There is a question we ask of the text. What does Jesus mean when He said,

there will be more rejoicing in heaven over one sinner who repents than over ninety-nine righteous persons who do not need to repent.

Why does Jesus rejoice more for the one than the ninety-nine? It’s possible He was saying that God rejoiced (not permanently) over the one who repented more than over the ones who had already repented in the past. It was a joy for the greatness of the moment. It would be like rejoicing with a child that has reached a goal. Your joy for that child at that moment is greater than your joy for your other children. That does not, however, mean that the other children are not valued or cherished. The joy is due to the circumstance.

However, I believe the more natural understanding is to understand Jesus to say that Heaven rejoices over the one “sinner” who repents rather than over the 99 others who don’t think they need to repent. It is a contrast between the people the Pharisees dismissed and the Pharisees themselves. The Pharisees did not feel they need to repent or turn from any sin. They could not see that their need for grace was just as significant as the need of the people Jesus spoke to.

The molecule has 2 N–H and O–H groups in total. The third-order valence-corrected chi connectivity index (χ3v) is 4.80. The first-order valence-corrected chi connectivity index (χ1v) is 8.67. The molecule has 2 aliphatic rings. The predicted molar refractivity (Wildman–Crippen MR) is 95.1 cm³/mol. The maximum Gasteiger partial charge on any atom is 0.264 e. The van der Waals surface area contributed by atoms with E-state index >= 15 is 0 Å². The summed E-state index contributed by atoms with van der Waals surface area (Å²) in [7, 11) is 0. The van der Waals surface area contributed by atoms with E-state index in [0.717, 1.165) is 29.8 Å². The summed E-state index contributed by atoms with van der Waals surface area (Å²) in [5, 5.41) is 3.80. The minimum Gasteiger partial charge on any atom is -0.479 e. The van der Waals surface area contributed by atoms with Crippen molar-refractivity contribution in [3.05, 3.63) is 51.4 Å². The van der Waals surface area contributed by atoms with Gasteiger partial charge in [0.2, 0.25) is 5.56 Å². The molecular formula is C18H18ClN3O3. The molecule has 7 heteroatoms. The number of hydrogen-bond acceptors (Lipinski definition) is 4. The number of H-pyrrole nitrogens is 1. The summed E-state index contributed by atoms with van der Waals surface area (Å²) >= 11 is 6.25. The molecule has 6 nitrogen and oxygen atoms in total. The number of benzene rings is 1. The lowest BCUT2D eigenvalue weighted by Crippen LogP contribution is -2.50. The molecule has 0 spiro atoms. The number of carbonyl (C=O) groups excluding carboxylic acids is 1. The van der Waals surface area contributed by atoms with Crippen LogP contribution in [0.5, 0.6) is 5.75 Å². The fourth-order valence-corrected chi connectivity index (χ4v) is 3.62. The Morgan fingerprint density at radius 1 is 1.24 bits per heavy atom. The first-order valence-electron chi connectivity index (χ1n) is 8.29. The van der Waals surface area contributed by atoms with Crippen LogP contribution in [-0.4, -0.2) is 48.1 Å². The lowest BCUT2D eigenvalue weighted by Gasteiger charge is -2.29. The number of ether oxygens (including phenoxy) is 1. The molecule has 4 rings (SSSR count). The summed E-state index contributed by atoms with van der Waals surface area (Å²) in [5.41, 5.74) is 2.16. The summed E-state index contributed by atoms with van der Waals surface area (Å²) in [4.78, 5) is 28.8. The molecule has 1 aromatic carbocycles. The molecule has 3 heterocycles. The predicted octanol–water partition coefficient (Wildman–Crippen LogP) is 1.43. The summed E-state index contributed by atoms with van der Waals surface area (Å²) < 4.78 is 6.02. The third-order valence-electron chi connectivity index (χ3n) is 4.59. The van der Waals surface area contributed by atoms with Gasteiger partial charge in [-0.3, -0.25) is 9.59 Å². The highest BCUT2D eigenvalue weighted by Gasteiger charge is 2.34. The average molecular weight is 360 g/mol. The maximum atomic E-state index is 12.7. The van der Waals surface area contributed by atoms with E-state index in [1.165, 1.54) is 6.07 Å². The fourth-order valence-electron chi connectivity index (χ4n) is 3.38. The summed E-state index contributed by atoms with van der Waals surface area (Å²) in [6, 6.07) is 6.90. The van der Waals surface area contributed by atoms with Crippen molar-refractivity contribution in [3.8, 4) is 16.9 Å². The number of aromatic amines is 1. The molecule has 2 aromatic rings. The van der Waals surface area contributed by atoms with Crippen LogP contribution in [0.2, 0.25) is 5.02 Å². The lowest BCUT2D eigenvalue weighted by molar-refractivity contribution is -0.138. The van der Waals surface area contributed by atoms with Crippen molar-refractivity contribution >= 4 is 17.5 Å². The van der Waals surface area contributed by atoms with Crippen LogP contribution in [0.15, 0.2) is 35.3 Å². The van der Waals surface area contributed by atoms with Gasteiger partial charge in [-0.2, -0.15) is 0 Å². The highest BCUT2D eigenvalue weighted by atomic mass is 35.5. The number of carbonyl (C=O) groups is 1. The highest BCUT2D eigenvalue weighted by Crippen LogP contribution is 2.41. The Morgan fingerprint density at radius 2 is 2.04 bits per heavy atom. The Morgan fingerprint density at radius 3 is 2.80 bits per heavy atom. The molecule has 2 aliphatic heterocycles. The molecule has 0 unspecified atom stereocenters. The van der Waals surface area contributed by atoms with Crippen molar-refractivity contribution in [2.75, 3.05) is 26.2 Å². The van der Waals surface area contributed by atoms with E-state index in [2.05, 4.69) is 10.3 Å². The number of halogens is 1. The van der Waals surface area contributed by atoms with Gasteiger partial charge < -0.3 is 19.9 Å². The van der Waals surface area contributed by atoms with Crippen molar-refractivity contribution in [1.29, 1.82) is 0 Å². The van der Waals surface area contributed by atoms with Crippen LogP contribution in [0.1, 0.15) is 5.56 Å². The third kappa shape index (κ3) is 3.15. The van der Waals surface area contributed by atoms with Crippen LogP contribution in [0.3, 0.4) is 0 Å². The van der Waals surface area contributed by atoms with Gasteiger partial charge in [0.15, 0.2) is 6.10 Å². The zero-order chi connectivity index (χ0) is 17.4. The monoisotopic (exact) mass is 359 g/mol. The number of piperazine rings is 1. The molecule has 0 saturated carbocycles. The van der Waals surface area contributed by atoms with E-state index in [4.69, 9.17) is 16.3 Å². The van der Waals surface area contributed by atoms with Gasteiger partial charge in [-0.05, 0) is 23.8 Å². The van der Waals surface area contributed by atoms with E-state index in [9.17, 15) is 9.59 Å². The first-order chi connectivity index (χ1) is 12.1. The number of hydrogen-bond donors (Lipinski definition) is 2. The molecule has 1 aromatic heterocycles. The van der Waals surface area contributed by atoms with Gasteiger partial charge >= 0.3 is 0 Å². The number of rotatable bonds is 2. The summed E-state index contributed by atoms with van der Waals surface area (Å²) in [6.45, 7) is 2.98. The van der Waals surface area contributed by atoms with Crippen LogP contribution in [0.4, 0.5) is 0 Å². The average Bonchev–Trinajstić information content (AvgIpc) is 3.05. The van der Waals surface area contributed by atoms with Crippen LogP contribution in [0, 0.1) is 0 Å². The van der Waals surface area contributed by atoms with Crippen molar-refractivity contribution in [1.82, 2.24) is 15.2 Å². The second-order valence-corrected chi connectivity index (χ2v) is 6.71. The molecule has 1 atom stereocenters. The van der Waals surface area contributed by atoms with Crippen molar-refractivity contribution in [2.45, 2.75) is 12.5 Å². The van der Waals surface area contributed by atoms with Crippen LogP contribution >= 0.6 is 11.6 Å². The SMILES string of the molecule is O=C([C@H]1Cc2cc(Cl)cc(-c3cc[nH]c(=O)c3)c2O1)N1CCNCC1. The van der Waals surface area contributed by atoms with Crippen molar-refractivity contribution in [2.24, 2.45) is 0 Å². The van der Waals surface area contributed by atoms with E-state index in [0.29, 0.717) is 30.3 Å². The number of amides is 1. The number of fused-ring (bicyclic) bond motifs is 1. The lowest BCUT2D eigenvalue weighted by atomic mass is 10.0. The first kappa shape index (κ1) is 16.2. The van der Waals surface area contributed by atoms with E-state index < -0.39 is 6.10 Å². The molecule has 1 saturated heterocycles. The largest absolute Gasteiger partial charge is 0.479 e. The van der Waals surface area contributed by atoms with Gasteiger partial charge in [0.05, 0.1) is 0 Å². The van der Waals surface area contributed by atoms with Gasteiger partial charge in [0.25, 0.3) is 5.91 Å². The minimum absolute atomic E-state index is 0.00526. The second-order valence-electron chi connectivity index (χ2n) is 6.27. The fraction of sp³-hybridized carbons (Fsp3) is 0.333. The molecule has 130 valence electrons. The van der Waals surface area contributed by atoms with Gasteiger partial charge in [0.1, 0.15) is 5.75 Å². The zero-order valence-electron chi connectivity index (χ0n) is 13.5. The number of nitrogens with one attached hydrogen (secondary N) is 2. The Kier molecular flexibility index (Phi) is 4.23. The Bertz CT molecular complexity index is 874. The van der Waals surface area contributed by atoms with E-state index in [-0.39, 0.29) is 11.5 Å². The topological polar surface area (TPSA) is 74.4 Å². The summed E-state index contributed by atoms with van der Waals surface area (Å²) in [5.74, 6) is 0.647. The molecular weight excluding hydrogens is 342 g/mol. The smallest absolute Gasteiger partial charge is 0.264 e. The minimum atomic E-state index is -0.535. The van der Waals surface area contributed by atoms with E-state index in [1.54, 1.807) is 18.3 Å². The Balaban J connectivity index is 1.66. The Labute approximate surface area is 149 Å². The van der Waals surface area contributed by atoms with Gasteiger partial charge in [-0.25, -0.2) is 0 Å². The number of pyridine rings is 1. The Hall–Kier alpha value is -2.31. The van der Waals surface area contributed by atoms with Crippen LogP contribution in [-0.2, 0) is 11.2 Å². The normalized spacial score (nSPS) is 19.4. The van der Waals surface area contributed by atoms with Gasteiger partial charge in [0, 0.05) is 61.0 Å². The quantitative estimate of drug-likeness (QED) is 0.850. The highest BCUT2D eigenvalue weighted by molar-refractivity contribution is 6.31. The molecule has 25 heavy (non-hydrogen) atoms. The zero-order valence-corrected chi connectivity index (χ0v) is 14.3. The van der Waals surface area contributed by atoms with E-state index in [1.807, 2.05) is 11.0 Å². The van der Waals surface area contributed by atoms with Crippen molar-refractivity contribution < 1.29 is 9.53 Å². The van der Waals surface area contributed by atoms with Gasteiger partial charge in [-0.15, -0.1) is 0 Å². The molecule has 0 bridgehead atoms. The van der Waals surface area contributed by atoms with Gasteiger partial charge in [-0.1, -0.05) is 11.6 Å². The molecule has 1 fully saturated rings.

The Pharisees, those who felt that had “earned” God’s favor, would not listen. Rather than be frustrated by the obstinate, Jesus focused on the open.

Application

Let’s draw some applications. First, don’t miss the main point: If WE are diligent, tireless and single-minded in our search for what is lost . . . does it not make sense that God would at least have this same passion for people who are lost?

These parables (and the next parable) reveal the heart of God. It is a staggering thought: The God of the universe wants you and He wants me to return to the fold.